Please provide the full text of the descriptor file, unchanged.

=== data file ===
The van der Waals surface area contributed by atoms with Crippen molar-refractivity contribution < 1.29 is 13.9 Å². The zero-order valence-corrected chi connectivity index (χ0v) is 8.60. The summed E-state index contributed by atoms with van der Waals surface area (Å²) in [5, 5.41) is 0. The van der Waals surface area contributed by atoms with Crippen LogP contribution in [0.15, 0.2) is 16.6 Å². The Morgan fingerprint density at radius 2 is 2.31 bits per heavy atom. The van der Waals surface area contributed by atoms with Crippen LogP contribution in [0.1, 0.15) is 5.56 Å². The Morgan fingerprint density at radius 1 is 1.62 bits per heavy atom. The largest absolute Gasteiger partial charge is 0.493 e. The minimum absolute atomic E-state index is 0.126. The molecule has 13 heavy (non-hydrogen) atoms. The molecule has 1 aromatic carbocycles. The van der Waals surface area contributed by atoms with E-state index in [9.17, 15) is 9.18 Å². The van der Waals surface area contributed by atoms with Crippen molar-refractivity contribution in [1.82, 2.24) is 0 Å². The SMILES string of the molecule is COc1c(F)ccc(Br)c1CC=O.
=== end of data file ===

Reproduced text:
The van der Waals surface area contributed by atoms with Crippen molar-refractivity contribution < 1.29 is 13.9 Å². The zero-order valence-corrected chi connectivity index (χ0v) is 8.60. The summed E-state index contributed by atoms with van der Waals surface area (Å²) in [5, 5.41) is 0. The van der Waals surface area contributed by atoms with Crippen LogP contribution in [0.15, 0.2) is 16.6 Å². The Morgan fingerprint density at radius 2 is 2.31 bits per heavy atom. The van der Waals surface area contributed by atoms with Crippen LogP contribution in [0.1, 0.15) is 5.56 Å². The Morgan fingerprint density at radius 1 is 1.62 bits per heavy atom. The largest absolute Gasteiger partial charge is 0.493 e. The minimum absolute atomic E-state index is 0.126. The molecule has 13 heavy (non-hydrogen) atoms. The molecule has 1 aromatic carbocycles. The van der Waals surface area contributed by atoms with E-state index in [9.17, 15) is 9.18 Å². The van der Waals surface area contributed by atoms with Crippen molar-refractivity contribution in [1.82, 2.24) is 0 Å². The SMILES string of the molecule is COc1c(F)ccc(Br)c1CC=O.